A new statewide program offers Iowans another way to show prospective employers that they have some fundamental skills that can be applied on the job.
The National Career Readiness Certificate and internships for those now collecting unemployment benefits are the major components of the initiative called Skilled Iowa, according to Teresa Wahlert, director of Iowa Workforce Development.
''No other state has really put this together,'' Wahlert said Tuesday during a visit to Fort Dodge, where she discussed Skilled Iowa with the editorial board of The Messenger.
She said the program's statewide reach and its internships make it different from any other worker training effort conducted in the past.
She said an effort is underway to raise $500,000 in private donations to pay for marketing the program, which started in June 2012.
By getting involved in assessing worker skills and setting up internships, Wahlert said, Iowa Workforce Development is essentially taking on the role of a human resources department for small businesses that don't have one. The agency has never before marketed something to businesses, she added.
Wahlert said Iowa Workforce Development is trying to ''reinvent its entire pysche.''
Two things point to the need for Skilled Iowa, according to Wahlert. They are, she said, an unemployment rate that's as high as 10.9 percent in at least one Iowa county, and advertisements posted by businesses seeking workers. She said that shows that the state has workers and available positions, but the two don't match. A skills gap is at the heart of the problem, she added.
''There's this gap between the kind of skills that people have when they get out of school, whatever their level of schooling is, and the requirements that businesses have,'' Wahlert said.
The National Career Readiness Certificate program tests an individual's prowess in applied mathematics, reading for content and locating information. The certificate tests take about two hours and are free for Iowa residents.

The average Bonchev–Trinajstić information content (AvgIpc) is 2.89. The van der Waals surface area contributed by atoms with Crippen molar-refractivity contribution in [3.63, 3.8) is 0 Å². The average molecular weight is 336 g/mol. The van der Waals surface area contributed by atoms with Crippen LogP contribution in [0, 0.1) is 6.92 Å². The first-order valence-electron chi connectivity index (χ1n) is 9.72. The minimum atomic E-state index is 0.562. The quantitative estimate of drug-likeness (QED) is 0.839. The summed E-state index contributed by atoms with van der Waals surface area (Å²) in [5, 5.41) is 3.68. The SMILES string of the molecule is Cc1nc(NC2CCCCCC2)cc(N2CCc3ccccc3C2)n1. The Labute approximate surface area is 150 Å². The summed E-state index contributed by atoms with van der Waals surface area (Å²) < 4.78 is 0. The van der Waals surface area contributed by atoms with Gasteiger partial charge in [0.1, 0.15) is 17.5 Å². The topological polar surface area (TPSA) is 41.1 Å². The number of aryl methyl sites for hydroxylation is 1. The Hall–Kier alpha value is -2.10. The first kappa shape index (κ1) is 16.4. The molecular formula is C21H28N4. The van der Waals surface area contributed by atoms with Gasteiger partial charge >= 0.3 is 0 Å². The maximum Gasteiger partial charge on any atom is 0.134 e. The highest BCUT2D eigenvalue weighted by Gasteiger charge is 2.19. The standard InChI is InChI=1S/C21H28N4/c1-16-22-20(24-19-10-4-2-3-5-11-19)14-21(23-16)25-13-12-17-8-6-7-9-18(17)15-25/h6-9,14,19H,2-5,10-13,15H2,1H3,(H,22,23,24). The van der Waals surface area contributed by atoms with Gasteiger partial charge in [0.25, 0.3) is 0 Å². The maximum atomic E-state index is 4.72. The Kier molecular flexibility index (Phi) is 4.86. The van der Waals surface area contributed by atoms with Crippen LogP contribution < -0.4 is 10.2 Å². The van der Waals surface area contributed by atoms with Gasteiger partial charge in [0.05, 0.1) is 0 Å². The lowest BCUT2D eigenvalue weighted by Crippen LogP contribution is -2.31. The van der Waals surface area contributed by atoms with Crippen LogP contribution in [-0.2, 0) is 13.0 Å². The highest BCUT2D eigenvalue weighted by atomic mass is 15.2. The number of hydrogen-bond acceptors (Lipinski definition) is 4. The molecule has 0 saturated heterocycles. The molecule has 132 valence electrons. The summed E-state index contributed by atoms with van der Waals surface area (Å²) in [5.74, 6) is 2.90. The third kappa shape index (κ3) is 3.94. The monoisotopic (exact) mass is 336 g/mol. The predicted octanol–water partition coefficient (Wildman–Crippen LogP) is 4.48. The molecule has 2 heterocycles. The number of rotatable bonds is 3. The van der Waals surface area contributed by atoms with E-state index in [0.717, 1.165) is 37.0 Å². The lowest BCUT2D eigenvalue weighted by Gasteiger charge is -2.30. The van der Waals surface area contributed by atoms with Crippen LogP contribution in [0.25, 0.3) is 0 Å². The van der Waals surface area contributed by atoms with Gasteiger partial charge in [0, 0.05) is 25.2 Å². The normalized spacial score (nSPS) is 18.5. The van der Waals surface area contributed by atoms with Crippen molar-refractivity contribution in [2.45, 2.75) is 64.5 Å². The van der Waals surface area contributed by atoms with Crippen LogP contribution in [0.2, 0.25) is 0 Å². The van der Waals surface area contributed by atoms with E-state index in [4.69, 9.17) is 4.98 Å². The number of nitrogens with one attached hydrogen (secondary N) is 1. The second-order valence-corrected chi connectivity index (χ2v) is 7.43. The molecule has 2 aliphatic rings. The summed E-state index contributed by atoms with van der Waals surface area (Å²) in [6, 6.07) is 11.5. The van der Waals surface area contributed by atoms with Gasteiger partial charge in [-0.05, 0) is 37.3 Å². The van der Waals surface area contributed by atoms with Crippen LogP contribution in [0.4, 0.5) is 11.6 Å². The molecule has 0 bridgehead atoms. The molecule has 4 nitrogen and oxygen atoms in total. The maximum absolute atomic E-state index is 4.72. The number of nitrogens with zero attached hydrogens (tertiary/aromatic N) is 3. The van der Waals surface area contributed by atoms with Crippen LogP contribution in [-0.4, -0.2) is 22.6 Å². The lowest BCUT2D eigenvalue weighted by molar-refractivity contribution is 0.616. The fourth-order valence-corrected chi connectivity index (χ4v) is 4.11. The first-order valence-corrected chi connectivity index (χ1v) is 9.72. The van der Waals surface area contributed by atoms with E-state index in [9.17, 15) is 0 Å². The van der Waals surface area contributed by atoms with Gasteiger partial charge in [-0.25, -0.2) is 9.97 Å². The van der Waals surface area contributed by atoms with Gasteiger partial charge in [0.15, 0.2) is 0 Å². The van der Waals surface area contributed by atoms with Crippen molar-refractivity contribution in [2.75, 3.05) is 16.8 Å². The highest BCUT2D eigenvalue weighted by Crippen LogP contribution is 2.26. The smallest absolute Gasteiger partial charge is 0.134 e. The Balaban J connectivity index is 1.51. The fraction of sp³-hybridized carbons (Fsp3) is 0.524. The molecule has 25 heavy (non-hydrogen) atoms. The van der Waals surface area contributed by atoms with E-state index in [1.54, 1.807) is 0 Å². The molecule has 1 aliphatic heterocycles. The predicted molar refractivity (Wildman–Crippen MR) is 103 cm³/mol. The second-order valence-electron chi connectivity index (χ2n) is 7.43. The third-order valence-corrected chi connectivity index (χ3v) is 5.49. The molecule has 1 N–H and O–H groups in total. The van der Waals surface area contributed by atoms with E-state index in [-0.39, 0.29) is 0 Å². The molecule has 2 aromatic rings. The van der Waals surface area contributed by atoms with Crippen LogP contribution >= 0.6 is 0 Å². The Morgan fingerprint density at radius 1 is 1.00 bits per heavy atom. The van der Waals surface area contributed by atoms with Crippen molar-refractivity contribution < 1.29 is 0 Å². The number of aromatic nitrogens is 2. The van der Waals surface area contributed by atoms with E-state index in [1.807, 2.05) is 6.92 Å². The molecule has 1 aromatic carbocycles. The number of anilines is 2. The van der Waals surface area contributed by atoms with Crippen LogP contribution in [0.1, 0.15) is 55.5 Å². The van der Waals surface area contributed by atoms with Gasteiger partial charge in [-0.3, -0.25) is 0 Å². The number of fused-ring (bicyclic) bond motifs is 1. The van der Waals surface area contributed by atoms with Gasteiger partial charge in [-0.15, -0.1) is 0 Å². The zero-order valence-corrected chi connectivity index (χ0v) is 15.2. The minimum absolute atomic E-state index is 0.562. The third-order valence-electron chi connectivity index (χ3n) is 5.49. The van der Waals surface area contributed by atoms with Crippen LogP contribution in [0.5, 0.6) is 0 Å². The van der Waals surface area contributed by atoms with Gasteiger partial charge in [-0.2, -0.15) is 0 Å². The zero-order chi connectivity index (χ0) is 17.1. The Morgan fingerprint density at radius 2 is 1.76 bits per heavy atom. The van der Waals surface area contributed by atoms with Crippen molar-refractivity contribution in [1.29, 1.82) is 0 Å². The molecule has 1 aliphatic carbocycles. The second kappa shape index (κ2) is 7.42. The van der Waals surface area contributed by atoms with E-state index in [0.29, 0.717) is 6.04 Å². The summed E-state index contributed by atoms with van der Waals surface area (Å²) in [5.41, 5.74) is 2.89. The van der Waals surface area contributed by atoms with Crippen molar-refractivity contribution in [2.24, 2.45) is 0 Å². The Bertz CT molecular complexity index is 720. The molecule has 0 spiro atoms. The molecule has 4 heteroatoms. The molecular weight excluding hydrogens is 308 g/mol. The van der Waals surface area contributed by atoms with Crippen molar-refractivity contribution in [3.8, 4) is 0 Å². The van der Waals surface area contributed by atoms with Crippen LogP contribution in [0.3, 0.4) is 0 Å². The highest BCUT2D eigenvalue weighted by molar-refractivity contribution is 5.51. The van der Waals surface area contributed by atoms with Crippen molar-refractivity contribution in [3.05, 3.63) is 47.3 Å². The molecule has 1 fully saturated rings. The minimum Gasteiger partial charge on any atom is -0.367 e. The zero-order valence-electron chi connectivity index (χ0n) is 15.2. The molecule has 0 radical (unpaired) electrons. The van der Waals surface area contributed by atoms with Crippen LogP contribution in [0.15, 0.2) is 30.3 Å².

Test results are posted in terms of precious metals. A bronze score is the lowest, followed by silver, gold and the highest score, platinum.
Wahlert said those who take the tests are encouraged to put the results on their resumes. Businesses who join the Skilled Iowa program agree to give priority to considering prospective employees who have completed the tests, she said. Statewide, 3,996 employers, including 55 in Webster County, are members of the program.
The tests are offered at schools, community colleges and Iowa Workforce Development offices.
Internships are being offered to people collecting unemployement benefits as part of Skilled Iowa. Wahlert said the internships can last up to eight weeks. During that time, the intern collects unemployment benefits and is not paid by the company.
Wahlert described the internship program as ''an opportunity for business and people to get associated with businesses who have job openings, who want to see a certain type of individual in a certain type of job.''